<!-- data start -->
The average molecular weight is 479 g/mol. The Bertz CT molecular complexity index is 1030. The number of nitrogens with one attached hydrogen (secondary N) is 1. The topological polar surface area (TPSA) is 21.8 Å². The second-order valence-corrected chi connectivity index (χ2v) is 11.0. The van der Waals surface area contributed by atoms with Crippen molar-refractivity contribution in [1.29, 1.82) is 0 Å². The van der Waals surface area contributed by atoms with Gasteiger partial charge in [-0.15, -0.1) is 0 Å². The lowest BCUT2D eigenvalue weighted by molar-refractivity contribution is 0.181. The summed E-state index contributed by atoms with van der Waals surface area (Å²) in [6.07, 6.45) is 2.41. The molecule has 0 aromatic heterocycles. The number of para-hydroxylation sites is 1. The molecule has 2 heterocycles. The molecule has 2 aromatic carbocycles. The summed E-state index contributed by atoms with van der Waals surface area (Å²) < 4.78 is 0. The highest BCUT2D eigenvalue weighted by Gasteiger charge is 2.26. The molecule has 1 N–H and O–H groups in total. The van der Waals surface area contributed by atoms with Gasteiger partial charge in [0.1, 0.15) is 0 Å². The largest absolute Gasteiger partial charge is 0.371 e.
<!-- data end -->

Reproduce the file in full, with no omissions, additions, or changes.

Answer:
The average molecular weight is 479 g/mol. The Bertz CT molecular complexity index is 1030. The number of nitrogens with one attached hydrogen (secondary N) is 1. The topological polar surface area (TPSA) is 21.8 Å². The second-order valence-corrected chi connectivity index (χ2v) is 11.0. The van der Waals surface area contributed by atoms with Crippen molar-refractivity contribution in [1.29, 1.82) is 0 Å². The van der Waals surface area contributed by atoms with Gasteiger partial charge in [-0.15, -0.1) is 0 Å². The lowest BCUT2D eigenvalue weighted by molar-refractivity contribution is 0.181. The summed E-state index contributed by atoms with van der Waals surface area (Å²) in [6.07, 6.45) is 2.41. The molecule has 0 aromatic heterocycles. The number of para-hydroxylation sites is 1. The molecule has 2 heterocycles. The molecule has 2 aromatic carbocycles. The summed E-state index contributed by atoms with van der Waals surface area (Å²) < 4.78 is 0. The highest BCUT2D eigenvalue weighted by Gasteiger charge is 2.26. The molecule has 1 N–H and O–H groups in total. The van der Waals surface area contributed by atoms with Gasteiger partial charge in [0.1, 0.15) is 0 Å². The largest absolute Gasteiger partial charge is 0.371 e.